Fragrant and mildly spicy, homemade curry powder transforms any dish. Make your own special blend of ten spices for delicious curries, soups, salads, and more.

Recipe Overview

Why you’ll love it: Keep this spice blend on hand for seasoning. Curry powder adds so much flavor to a variety of recipes.

How long it takes: 5 minutes
Equipment you’ll need: measuring spoons, small jar
Servings: makes 2/3 cup

Curry powder on a small wooden spoon.
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I have to confess, the first time I made this curry powder, it was out of necessity. I was developing a copycat Panera squash soup recipe (a favorite of mine!), and discovered that my pantry was devoid of curry powder.

Don’t you just hate it when that happens? You’re in the middle of some really good cooking and then, aaargh! you find out that you’re missing an essential ingredient. Well, necessity is the mother of invention, as the saying goes.

I quickly did a little research and decided that I could make my own curry powder blend using the ground spices that I did have in my cabinet. I was able to make my squash soup (recipe link is below, in case you’re interested) with my own homemade spice blend.

Since then, I’ve found that curry powder is a wonderful blend to have on hand. The spices enliven soups, salads, roasted vegetables, vinaigrettes, marinades, etc. It’s great for making curries, too, of course.

About This Spice Blend

I don’t pretend to be an expert on curries or curry powder. What I do know is that I like curry powder, particularly this blend. I’ve worked hard on getting the right balance of spices and it tastes great! That’s what’s important to me.

Some of you may be familiar with my other spice and seasoning blends. I love to make my own seasoning because I don’t have to worry about additives or unknown “natural flavors”. This is especially important in my family because my children have pretty severe food allergies.

One of my favorites is homemade taco seasoning. I use it on practically everything. It became so popular, I added my large batch taco seasoning blend which is the same thing but in larger proportions. Since then, I’ve come up with several more seasoning/spice mixes. You’ll find links for them later on in this post.

Well, okay. I bet you’re ready to get started! There’s no mysterious alchemy when it comes to making curry powder or any other spice blend. If you can use a measuring spoon, you’re golden!

Curry powder blend in a small glass jar.

What You’ll Need

  • Coriander: This spice is the foundation of this curry powder blend. Coriander is described as having a lemony floral flavor. It’s the seed of the coriander plant, the leaves of which are cilantro but they do not taste like each other at all.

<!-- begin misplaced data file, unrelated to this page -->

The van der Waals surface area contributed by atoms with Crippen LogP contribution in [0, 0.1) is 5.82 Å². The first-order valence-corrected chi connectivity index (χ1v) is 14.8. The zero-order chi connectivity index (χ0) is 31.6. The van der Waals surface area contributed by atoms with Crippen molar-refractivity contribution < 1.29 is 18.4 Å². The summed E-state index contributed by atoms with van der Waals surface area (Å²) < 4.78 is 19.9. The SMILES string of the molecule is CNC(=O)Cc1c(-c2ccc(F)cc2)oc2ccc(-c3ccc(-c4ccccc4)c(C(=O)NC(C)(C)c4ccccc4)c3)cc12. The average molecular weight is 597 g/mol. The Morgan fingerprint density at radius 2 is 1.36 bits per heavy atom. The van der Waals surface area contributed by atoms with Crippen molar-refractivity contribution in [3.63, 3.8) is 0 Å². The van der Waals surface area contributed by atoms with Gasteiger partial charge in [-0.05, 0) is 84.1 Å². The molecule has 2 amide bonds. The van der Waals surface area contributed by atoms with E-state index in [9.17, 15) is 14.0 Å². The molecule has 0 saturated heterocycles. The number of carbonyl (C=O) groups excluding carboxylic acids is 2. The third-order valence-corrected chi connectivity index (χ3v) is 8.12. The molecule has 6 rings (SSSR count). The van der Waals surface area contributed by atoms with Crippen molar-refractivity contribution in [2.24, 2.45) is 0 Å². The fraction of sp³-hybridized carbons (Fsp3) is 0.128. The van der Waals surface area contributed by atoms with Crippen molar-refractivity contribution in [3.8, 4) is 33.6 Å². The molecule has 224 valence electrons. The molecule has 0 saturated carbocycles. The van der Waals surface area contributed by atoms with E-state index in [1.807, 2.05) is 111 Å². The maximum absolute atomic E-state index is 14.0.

• Cumin: Often paired with coriander, ground cumin seeds are used in many cuisines. It’s earthy, warm flavored, and a little peppery.
  • Turmeric: This bright yellow spice is common in curries and has many health benefits. It will color whatever you add it to.
  • Ground Ginger: Warm and spicy, this spice is used both for sweet and savory dishes. Ground ginger is milder than ginger root.
  • Dry Mustard: Round yellow mustard seeds are ground to a pale yellow powder. It doesn’t have any flavor until it’s added to liquid.
  • Fenugreek Powder (Ground Fenugreek Seeds): The seeds can be very bitter but when combined with other spices and cooked, fenugreek has a bittersweet burnt sugar flavor.
  • Ground Black Pepper: Everyone is familiar with this spice made from black peppercorns. It’s warm and spicy.
  • Ground Cinnamon: Again, this is a very familiar spice used in both sweet and savory dishes. Cinnamon is made from the inner bark of trees and is produced mainly in Indonesia and China.
  • Ground Cloves: Dark brown in color, ground cloves are very potent and distinctive in flavor. Cloves are used in both sweet and savory recipes.
  • Ground Cardamom: You can buy this spice in seed or pod form as well as ground and you’ll find it in Indian, Arabic, and Middle Eastern cuisines.
Ingredients in small glass bowls.

How To Make It

It’s pretty easy to make a spice blend. Line up all the spices you’ll be using. Find your measuring spoons and get ready to measure.

Spices, not yet mixed.


It’s easy to become distracted and forget where you are on the list.You don’t want to get mixed up when you’re going down this long list of ten spices. This tip will help. Arrange all the spices on your left. After you measure each one into your bowl, replace the cover and put it on your right.

You can mix the spices in a small bowl or a glass jar. Recycled jars with a tight-fitting lid are perfect. Just make sure they are clean and completely dry.

Spices partially mixed.

How To Use Curry Powder


What is the difference between curry powder and garam masala?

Garam masala is a mixture of spices used in Indian cooking. In Hindi, garam means “warm” and masala means “spice mix”. The blend depends on which region of India you’re in and who is making it. Most cooks make their own blend using whole spices that are roasted, cooled, and ground in a spice grinder before adding them to a dish.
Curry powder is a British invention and is not used widely in Indian cooking. It relies on coriander, cumin, fenugreek, and turmeric, which gives it the bright yellow tint.

Are all curry powders the same?

There are many curry powder blends. Some curry powders are mild and some are very spicy. There are many brands and individual cooks and each will have their own special blend.